There are several categories of costs, described below, followed by a list of frequently asked questions about those costs:
One-time Joining Fee:
A one-time Joining Fee is payable when becoming a Provisional Member. The joining fee amount for 2015 is $2,000 per adult; this fee is adjusted up or down each year relative to the price of Land we plan to purchase. Exploring Members may choose to pay the fee in installments.
Annual Dues and Fees:
Dues and fees are determined annually before the beginning of each fiscal year (October 1st).
Provisional and Full Members’ Annual Dues and Fees: $0 for 2015; $0 for 2014
Vehicle Fee: $300 per vehicle ($200 for small vehicles—ATVs, snow machines, etc.).
Annual Community Service Requirement:
Full Members: 1,500 community service hours over their first 10 years; 50 hours per year minimum. Some or all of this may be paid in cash.
Provisional Members: 48 hours per quarter.
Frequently Asked Questions
If I leave, do I get my Joining Fee back?
The Joining Fee is not refundable.
Does it cost less to live on Commmunity Land?
Living on the Land can be both less and more expensive than living in mainstream culture. While the up-front costs may be more, ongoing livings costs may be less.
Depending on climate, how much one already has, etc.
In addition to providing for water and waste treatment, site holders need to set up their own energy infrastructure (off‑grid electric power, propane gas, etc.). This usually entails one-time costs for photovoltaic panels, batteries, an inverter, professional services, etc., which can be expensive. State and federal income tax credits for renewable energy can offset expenses of solar electric systems, solar hot water systems, and passive solar construction.
Building a very small home without electric power is one way to save money. If you choose to go in with others to build a multi-family residence, it can cost less per household. Earthaven homes must meet building codes; county building inspectors have been supportive of our using natural building materials and methods as long as we demonstrate that the buildings meets requirements for strength and safety.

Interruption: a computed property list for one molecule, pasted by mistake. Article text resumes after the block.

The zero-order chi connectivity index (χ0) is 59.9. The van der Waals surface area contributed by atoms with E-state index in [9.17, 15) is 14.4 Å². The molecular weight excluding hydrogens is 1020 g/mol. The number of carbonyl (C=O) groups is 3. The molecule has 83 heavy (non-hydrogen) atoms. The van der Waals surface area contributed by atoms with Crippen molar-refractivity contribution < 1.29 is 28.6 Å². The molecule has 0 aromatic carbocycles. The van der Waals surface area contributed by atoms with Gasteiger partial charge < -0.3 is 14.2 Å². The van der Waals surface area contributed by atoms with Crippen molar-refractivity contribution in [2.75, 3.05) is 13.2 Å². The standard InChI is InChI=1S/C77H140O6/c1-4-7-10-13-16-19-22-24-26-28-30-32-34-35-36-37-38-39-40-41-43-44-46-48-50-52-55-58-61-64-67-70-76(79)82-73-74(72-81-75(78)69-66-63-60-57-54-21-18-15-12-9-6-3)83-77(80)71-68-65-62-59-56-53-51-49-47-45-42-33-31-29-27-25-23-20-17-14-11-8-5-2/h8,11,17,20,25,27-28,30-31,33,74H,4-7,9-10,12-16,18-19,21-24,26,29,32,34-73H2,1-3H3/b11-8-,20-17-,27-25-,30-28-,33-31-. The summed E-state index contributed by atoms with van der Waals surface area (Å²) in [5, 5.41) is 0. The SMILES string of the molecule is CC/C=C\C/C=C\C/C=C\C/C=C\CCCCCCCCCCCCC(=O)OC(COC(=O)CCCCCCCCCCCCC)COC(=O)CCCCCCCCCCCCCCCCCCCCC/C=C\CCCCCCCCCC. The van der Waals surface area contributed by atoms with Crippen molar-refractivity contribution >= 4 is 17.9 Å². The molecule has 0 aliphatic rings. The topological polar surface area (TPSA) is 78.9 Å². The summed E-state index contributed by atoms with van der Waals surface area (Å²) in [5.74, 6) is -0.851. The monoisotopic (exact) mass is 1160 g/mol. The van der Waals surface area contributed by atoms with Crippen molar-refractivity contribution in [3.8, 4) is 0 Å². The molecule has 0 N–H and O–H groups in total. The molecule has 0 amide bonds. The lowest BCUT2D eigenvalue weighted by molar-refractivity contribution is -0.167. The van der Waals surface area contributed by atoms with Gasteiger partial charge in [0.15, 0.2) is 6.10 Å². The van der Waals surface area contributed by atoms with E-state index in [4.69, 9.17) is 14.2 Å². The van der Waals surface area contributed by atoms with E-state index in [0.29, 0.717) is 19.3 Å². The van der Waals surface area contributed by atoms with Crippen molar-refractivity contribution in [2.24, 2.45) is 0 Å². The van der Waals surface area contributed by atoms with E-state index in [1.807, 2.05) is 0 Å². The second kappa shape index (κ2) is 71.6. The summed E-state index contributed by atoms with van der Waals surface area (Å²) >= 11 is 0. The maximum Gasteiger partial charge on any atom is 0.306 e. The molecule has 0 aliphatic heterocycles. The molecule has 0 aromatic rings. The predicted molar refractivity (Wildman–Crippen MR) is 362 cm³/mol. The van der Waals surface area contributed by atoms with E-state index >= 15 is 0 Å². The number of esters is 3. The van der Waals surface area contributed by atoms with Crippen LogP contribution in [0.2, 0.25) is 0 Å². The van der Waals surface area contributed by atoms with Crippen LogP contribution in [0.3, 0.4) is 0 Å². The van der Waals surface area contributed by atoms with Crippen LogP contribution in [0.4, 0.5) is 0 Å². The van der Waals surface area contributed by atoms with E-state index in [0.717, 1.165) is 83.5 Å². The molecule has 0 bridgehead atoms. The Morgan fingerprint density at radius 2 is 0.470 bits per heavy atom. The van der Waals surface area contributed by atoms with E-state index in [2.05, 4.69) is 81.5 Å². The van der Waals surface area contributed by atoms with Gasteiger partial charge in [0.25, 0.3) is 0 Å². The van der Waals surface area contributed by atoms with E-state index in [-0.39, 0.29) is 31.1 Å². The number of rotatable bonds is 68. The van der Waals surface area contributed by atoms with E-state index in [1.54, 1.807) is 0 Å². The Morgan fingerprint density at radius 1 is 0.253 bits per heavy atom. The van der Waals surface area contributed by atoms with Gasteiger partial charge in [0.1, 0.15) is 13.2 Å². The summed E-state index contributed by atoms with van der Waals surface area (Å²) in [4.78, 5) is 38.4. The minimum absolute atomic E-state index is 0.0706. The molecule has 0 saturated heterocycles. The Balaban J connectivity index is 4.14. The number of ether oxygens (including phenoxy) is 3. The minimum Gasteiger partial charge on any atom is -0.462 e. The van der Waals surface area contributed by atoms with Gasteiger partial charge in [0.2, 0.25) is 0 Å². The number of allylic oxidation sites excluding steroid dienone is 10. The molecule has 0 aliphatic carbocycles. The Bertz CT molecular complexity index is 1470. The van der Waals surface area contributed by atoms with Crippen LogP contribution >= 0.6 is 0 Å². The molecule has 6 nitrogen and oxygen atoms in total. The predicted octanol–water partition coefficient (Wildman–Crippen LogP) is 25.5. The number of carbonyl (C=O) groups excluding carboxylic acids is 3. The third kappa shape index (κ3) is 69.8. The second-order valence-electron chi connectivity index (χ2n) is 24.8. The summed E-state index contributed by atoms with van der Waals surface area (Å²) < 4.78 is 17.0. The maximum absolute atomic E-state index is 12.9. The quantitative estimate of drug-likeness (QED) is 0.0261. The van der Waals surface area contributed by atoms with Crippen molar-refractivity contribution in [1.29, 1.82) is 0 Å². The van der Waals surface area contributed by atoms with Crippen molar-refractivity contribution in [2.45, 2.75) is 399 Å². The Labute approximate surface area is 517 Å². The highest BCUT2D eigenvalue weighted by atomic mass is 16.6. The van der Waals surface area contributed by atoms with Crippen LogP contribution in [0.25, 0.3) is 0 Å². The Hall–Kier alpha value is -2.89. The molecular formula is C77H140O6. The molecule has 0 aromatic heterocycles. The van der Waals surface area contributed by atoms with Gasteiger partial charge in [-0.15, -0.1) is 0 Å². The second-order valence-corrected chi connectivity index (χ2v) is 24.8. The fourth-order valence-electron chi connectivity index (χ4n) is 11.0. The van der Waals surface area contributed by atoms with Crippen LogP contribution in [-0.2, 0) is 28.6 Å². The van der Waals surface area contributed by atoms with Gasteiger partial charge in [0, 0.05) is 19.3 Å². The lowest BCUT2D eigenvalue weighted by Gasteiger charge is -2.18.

Once people live here, monthly expenses tend to be lower than elsewhere (but this doesn’t include the cost of commuting if they work off-site). A passive solar home will substantially reduce heating costs.
What fees are required for children?
A member’s child under 18 may live with the member without paying dues, or a joining fee. At age 18, the child is eligible to go through the membership process. Dues, fees and community service requirements begin to apply at age 18. The Joining Fee may be paid on behalf of underage children at any time, and their Provisional Membership period will begin at age 18 without interruption.
At what point do Provisional Members pay the Joining Fee?
Members pay the joining fee during the Council meeting at which they become a Provisional Member.
What are new members paying for when they join?
They get co‑stewardship and enjoyment of the whole property and the right to help determine its future; the right to develop and build on their own home or business site; their share of all physical labor and materials costs to develop roads, bridges, and community buildings; and their share of all the years of administrative and social/cultural work of creating an intentional community. Also see: Membership
About the Community Financial Structure:
What are the Community’s expenses?
- Annual Operating Expenses:
Property taxes;insurance; repair and maintenance of community buildings, roads, bridges,equipment; promotions; marketing (website, etc.); and services from independent contractors for administrative, bookkeeping, and legal, and accounting work.
- One-time Expenses (Capital Expenditures): Clearing land; building new buildings, roads, bridges, power systems; improving/remodeling old ones; buying new equipment.
What are the sources of income at the Community level?
Non-recurring income sources are new members’ Joining Fees, whether paid up front or over time. Recurring income from supporting members; all members’ annual dues and fees; and grants and donations of money and land.
If the community disbanded, would the property be sold and the profits divvied up equally between all members?
No. The Community Land is a land conservation trust liberating all life on the Land from the agricultural system. The Community is a construct of human social relationships, and its dissolution would not negate the non-human ecosystems that will outlive us all.
What kind of legal entity does the Community use to own its property and assets?
A land conservation trust managed by a 501(c)(3) non-profit.